This is the first study of its kind and is carried out by an international team of scientists that includes researchers from the University of British Columbia. Their findings will appear in the October 28 issue of the open access journal PLoS Biology, published by the Public Library of Science.
The team compared the survival rates of out-migrating, juvenile spring Chinook and steelhead salmon from two river basins: the heavily dammed Snake and Columbia Rivers and the free-flowing Thompson and Fraser Rivers – both critical spawning grounds for numerous salmon species.
Using technology that has only recently been available, the team electronically tagged juvenile salmon (smolts) and monitored their journey from freshwater into the ocean via a large-scale acoustic telemetry system called the Pacific Ocean Shelf Tracking (POST) array.
"It came as quite a surprise to us that the Fraser River salmon populations studied have lower survival than the Columbia River study populations," says Erin Rechisky, one of the study authors and a PhD Candidate in the UBC Dept. of Zoology.
Rechisky stresses that there is not yet sufficient evidence to reach any conclusions. "Clearly dams are not good for salmon. What is unclear is whether the Fraser River has a problem that cuts salmon survival to that of a heavily dammed river, or whether factors other than dams play a larger, unsuspected role in salmon survival."
Only in recent years have acoustic tags become small enough for scientists to implant them into juvenile salmon and track them as they migrate downstream. These innovations enabled the team to gather data on salmon smolts in the Fraser River. Before that, it was only possible to measure juvenile survival where salmon gathered in dam bypasses like those in the Columbia and Snake Rivers.
The lower Columbia and lower Snake Rivers currently have eight major hydroelectric dams combined. During the late 1930s when the first dams began to go up, salmon survival rates began to plummet, hitting mortality highs during the 1960s and 1970s due to a combination of warmer waters, fish-grinding turbines and new predators. Since then, the U.S. government has invested in major restoration measures to improve salmon survival rates.
Current conservation efforts have focused on helping smolts pass through the hydropower system. However, the scientific team aims to clarify with future studies using POST technology whether dam passage in itself has long-term detrimental effects that impact salmon's ocean survival.
The researchers note that threats beyond the rivers are taking a heavy toll on salmon. These include habitat destruction, competition with hatchery fish, harvesting and large-scale changes in ocean climate.
Lorraine Chan | EurekAlert!
100 % Organic Farming in Bhutan – a Realistic Target?
15.06.2018 | Humboldt-Universität zu Berlin
What the size distribution of organisms tells us about the energetic efficiency of a lake
05.06.2018 | Leibniz-Institut für Gewässerökologie und Binnenfischerei (IGB)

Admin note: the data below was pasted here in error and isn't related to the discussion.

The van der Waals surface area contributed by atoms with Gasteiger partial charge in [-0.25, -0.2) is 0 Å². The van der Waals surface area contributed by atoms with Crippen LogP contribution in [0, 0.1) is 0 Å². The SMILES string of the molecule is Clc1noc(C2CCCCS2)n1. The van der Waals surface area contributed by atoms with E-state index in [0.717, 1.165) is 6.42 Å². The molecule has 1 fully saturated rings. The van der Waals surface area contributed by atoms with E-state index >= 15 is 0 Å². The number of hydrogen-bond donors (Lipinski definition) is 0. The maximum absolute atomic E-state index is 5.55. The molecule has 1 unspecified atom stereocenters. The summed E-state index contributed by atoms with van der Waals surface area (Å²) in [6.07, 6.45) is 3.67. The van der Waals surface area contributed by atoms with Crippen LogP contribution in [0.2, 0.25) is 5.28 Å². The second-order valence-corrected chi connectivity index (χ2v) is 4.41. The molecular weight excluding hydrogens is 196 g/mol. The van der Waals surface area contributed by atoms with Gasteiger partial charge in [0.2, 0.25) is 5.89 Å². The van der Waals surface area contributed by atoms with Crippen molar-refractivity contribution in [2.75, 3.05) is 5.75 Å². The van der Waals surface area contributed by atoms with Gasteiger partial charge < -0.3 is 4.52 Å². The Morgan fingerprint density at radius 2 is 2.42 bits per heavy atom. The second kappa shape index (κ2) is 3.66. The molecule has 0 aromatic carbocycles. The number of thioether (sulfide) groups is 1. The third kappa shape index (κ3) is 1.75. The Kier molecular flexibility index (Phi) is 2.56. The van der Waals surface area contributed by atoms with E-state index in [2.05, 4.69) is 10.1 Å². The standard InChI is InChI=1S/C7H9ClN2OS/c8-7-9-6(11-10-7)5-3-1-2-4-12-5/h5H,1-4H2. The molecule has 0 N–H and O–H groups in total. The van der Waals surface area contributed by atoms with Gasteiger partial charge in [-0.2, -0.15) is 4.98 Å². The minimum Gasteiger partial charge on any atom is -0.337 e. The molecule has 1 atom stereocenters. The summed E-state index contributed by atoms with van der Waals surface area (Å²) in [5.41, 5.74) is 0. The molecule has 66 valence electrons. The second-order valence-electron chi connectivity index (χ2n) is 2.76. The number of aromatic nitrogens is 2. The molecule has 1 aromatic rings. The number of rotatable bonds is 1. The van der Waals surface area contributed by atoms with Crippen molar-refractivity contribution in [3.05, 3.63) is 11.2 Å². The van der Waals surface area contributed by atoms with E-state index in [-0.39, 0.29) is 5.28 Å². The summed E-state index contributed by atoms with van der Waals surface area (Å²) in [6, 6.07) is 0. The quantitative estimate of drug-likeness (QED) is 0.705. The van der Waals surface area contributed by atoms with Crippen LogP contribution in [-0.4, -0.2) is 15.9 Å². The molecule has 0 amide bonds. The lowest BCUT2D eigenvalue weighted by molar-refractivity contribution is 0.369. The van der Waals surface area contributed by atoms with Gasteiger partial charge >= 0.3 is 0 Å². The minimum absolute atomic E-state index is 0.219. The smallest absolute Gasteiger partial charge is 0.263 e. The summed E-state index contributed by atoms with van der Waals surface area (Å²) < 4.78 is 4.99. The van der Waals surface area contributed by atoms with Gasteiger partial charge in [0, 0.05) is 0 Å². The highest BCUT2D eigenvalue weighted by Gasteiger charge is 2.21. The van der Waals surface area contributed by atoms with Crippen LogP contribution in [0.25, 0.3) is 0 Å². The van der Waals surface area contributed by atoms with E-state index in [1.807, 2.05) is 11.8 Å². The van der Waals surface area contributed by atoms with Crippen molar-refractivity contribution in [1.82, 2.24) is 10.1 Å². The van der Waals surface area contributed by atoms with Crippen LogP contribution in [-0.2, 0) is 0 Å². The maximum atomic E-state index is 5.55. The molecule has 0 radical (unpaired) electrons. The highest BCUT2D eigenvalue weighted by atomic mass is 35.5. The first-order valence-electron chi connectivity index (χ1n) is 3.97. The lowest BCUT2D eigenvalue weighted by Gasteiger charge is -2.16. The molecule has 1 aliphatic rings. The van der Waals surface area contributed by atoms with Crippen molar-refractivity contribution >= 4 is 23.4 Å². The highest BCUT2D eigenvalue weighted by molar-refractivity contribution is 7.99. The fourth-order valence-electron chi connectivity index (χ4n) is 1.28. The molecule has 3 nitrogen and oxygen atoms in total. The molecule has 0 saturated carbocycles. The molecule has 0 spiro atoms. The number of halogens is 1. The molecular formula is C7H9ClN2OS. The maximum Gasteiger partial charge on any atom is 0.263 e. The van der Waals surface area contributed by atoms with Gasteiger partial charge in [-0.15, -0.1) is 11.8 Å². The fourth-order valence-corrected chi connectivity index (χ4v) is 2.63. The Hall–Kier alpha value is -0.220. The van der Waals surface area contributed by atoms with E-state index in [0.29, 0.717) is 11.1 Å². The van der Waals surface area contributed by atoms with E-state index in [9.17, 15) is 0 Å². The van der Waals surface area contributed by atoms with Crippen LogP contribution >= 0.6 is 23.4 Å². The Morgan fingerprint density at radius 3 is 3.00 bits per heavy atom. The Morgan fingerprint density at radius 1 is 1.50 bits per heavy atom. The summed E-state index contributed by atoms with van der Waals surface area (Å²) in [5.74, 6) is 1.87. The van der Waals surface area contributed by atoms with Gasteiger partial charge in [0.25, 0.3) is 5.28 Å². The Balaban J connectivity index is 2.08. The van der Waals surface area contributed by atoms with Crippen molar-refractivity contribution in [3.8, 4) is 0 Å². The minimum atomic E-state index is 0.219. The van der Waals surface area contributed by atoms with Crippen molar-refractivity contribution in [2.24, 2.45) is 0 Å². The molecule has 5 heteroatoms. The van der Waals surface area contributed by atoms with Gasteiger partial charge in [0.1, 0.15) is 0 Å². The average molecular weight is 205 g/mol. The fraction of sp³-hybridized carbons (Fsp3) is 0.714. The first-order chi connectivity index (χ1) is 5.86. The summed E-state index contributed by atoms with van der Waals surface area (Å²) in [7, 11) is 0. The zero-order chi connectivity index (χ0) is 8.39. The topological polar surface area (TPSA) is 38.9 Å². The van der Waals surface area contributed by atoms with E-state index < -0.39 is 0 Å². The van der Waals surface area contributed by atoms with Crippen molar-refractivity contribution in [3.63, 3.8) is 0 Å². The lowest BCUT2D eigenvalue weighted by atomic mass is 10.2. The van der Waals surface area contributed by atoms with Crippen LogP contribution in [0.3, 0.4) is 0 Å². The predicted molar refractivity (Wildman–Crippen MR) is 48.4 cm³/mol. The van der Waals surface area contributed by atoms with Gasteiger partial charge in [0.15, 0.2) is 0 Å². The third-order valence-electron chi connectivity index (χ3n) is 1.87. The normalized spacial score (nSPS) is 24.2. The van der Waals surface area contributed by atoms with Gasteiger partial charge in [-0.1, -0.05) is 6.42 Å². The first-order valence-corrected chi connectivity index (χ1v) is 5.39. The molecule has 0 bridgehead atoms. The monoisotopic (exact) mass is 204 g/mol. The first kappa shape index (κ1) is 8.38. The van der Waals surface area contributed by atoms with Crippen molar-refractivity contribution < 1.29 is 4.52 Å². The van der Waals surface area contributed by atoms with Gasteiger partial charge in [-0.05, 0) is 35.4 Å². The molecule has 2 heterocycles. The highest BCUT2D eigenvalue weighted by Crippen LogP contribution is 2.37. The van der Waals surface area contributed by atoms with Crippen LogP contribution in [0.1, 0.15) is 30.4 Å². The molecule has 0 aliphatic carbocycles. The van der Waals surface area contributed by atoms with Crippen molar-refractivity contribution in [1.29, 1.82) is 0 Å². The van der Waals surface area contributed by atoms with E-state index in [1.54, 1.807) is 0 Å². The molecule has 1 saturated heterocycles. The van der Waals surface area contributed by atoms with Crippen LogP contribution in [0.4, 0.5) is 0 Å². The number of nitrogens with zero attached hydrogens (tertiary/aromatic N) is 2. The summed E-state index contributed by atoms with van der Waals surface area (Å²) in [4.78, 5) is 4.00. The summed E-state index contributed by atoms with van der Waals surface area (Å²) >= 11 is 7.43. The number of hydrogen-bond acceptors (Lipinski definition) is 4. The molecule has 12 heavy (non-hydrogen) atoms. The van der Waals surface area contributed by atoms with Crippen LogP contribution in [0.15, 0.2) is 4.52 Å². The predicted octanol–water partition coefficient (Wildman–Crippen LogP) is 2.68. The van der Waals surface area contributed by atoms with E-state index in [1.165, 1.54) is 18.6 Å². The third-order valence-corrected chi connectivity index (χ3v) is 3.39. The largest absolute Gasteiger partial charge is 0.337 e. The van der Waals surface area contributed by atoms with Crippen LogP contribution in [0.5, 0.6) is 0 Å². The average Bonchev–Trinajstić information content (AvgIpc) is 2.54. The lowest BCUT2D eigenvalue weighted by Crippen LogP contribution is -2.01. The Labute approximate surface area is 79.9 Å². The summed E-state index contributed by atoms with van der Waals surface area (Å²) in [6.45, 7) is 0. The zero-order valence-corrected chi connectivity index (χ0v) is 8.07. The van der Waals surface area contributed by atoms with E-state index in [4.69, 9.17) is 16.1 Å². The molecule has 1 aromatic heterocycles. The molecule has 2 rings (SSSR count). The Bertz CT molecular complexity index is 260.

Scientists from the University of Freiburg and the University of Basel identified a master regulator for bone regeneration. Prasad Shastri, Professor of...
Moving into its fourth decade, AchemAsia is setting out for new horizons: The International Expo and Innovation Forum for Sustainable Chemical Production will take place from 21-23 May 2019 in Shanghai, China. With an updated event profile, the eleventh edition focusses on topics that are especially relevant for the Chinese process industry, putting a strong emphasis on sustainability and innovation.
Founded in 1989 as a spin-off of ACHEMA to cater to the needs of China’s then developing industry, AchemAsia has since grown into a platform where the latest...
The BMBF-funded OWICELLS project was successfully completed with a final presentation at the BMW plant in Munich. The presentation demonstrated a Li-Fi communication with a mobile robot, while the robot carried out usual production processes (welding, moving and testing parts) in a 5x5m² production cell. The robust, optical wireless transmission is based on spatial diversity; in other words, data is sent and received simultaneously by several LEDs and several photodiodes. The system can transmit data at more than 100 Mbit/s and five milliseconds latency.
Modern production technologies in the automobile industry must become more flexible in order to fulfil individual customer requirements.
An international team of scientists has discovered a new way to transfer image information through multimodal fibers with almost no distortion - even if the fiber is bent. The results of the study, to which scientist from the Leibniz-Institute of Photonic Technology Jena (Leibniz IPHT) contributed, were published on 6thJune in the highly-cited journal Physical Review Letters.
Endoscopes allow doctors to see into a patient’s body like through a keyhole. Typically, the images are transmitted via a bundle of several hundreds of optical...
Light detection and control lies at the heart of many modern device applications, such as smartphone cameras. Using graphene as a light-sensitive material for...
13.06.2018 | Event News
08.06.2018 | Event News
05.06.2018 | Event News
19.06.2018 | Physics and Astronomy
19.06.2018 | Life Sciences
19.06.2018 | Physics and Astronomy